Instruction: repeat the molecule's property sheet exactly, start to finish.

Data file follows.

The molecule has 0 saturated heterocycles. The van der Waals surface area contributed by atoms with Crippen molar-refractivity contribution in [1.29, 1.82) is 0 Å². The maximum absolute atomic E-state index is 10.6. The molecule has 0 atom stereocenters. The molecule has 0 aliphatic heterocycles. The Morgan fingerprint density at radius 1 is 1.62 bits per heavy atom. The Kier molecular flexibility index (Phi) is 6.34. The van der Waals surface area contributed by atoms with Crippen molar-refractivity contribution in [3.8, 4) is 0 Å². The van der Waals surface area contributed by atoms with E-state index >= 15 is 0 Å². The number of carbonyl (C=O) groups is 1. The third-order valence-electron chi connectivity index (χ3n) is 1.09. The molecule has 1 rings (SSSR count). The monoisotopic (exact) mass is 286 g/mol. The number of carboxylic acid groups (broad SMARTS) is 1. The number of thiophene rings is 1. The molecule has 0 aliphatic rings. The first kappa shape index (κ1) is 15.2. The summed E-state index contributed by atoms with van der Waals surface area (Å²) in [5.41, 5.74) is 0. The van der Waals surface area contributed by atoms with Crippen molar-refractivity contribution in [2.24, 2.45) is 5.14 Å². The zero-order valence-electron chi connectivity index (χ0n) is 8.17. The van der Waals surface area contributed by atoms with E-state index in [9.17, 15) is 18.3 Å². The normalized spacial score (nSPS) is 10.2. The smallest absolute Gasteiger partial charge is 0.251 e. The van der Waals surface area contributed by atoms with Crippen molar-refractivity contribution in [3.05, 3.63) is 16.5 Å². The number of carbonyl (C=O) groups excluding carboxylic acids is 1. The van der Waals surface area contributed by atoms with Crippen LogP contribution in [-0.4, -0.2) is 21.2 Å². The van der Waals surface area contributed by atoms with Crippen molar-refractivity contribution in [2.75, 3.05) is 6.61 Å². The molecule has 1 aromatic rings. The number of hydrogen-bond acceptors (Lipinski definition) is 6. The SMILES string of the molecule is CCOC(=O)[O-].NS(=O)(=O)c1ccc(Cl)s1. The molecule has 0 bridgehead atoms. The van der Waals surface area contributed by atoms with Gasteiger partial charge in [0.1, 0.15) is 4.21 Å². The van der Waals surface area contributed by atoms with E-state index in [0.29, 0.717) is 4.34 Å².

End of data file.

The molecule has 0 saturated heterocycles. The van der Waals surface area contributed by atoms with Crippen molar-refractivity contribution in [1.29, 1.82) is 0 Å². The maximum absolute atomic E-state index is 10.6. The molecule has 0 atom stereocenters. The molecule has 0 aliphatic heterocycles. The Morgan fingerprint density at radius 1 is 1.62 bits per heavy atom. The Kier molecular flexibility index (Phi) is 6.34. The van der Waals surface area contributed by atoms with Crippen molar-refractivity contribution in [3.8, 4) is 0 Å². The van der Waals surface area contributed by atoms with E-state index >= 15 is 0 Å². The number of carbonyl (C=O) groups is 1. The third-order valence-electron chi connectivity index (χ3n) is 1.09. The molecule has 1 rings (SSSR count). The monoisotopic (exact) mass is 286 g/mol. The number of carboxylic acid groups (broad SMARTS) is 1. The number of thiophene rings is 1. The molecule has 0 aliphatic rings. The first kappa shape index (κ1) is 15.2. The summed E-state index contributed by atoms with van der Waals surface area (Å²) in [5.41, 5.74) is 0. The van der Waals surface area contributed by atoms with Crippen molar-refractivity contribution in [2.24, 2.45) is 5.14 Å². The zero-order valence-electron chi connectivity index (χ0n) is 8.17. The van der Waals surface area contributed by atoms with E-state index in [9.17, 15) is 18.3 Å². The normalized spacial score (nSPS) is 10.2. The smallest absolute Gasteiger partial charge is 0.251 e. The van der Waals surface area contributed by atoms with Crippen molar-refractivity contribution in [3.05, 3.63) is 16.5 Å². The number of carbonyl (C=O) groups excluding carboxylic acids is 1. The van der Waals surface area contributed by atoms with Crippen LogP contribution in [-0.4, -0.2) is 21.2 Å². The van der Waals surface area contributed by atoms with Crippen molar-refractivity contribution in [2.75, 3.05) is 6.61 Å². The molecule has 1 aromatic rings. The number of hydrogen-bond acceptors (Lipinski definition) is 6. The SMILES string of the molecule is CCOC(=O)[O-].NS(=O)(=O)c1ccc(Cl)s1. The molecule has 0 bridgehead atoms. The van der Waals surface area contributed by atoms with Gasteiger partial charge in [0.1, 0.15) is 4.21 Å². The van der Waals surface area contributed by atoms with E-state index in [0.29, 0.717) is 4.34 Å².